Originally Posted by karp47
For me it's the book "How to win friends and influence people" by Dale Carnegie. I picked it up at a convention center book sale a few years ago.
Even though this book has absolutely nothing to do with recording I feel that it has definitely helped me out the most.
It's basically all about interacting with people, influencing their decisions and how to react to different kinds of people. (It goes into a lot more depth than that though)
I would definitely suggest this to anyone working in the recording industry!
threw me totally
for a loop!
... yeah, it's an oddly great little book.
After hearing my dad tell me how helpful it was and what a great book it was for years, I probably had it in my mind to prove him wrong when I bought a copy of it at a high school library benefit paperback sale. I figured it was good for a few laughs. And it kinda was...
But the damnedest thing... after I got past the salesman schtick I realized he was on to an approach to dealing with people that was pretty unique to me at the time. At first I figured, yeah, yeah, act interested in people, it flatters them, uh huh.
I figured it was about playing
people -- but he kept emphasizing, No, don't fake it, be genuinely interested.
Since I was enormously self-involved at the time (most 17 or 18 year old males probably lean that way but I was pretty close to terminally narcissistic), that whole be genuinely interested
thing sounded like a huge stretch
But I worked through the book and some of the ideas took hold. It was
a huge stretch for me, no question. But it helped give me some (desperately needed) people skills and
opened up my eyes about people, who had always just sort of been props in my little self-contained drama before. Empathy isn't something that comes easy for us borderline personality types... it took root almost more through intellect and my oft-challenged sense of personal ethics, but it took root nonetheless.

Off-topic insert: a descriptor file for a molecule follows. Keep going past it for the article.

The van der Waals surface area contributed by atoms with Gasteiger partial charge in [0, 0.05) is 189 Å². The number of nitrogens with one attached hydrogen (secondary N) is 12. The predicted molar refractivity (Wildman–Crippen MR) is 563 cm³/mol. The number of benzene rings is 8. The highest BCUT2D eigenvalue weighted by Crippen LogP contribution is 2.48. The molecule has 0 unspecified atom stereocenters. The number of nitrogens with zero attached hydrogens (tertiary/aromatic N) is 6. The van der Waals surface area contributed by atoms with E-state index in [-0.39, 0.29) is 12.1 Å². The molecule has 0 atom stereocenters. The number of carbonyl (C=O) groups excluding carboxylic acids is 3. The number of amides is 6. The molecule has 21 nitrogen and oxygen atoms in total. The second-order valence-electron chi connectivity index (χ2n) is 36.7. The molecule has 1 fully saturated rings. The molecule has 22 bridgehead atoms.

My life was already turning around when I stumbled onto HtWFaIP, I was making the rather peculiar transition from extremely uncool geeky nerd to long haired, trendy hipster (I was certainly not anywhere as hip as I thought I was but I did manage to convince -- or at least intimidate -- a lot of the rubes who'd been looking down on me for years)... but I was still utterly cynical and supremely self-involved.
But HtWFaIP planted a lot of ideas about empathy and compassion in my head and gave me an equitable framework to contextualize those qualities not just as saintly ideals
-- but as real world approaches that could help inform and give value to my personal relationships in ways that I hadn't thought about before. It helped me extend the golden rule
(the ancient one not the recording studio
) into the realm of practical social interchanges and led me to important insights about my own desires and aspirations -- and how they might complement those of my fellow humans.
With regard to what How to Win Friends and Influence People
can do for you in the studio...
Back when I was active in the services sector, I worked both as a freelance engineer as well as a producer. I got to see a lot
of different types of engineers. The ones I
went back to not just knew their stuff on a technical level (which was quickly obvious to me since I had a pretty good technical grasp), but knew how to deal with people, knew how to keep their cool in the studio, and were generally a pleasure to work with. (It was those latter qualities where I
found my greatest challenges. And, in fact, it was my own, self-perceived failings on those fronts that eventually made me hang up my shingle and reserve my studio for my own artistically meager efforts. Ultimately, I just wasn't as interested in other people's music as I was in my own.)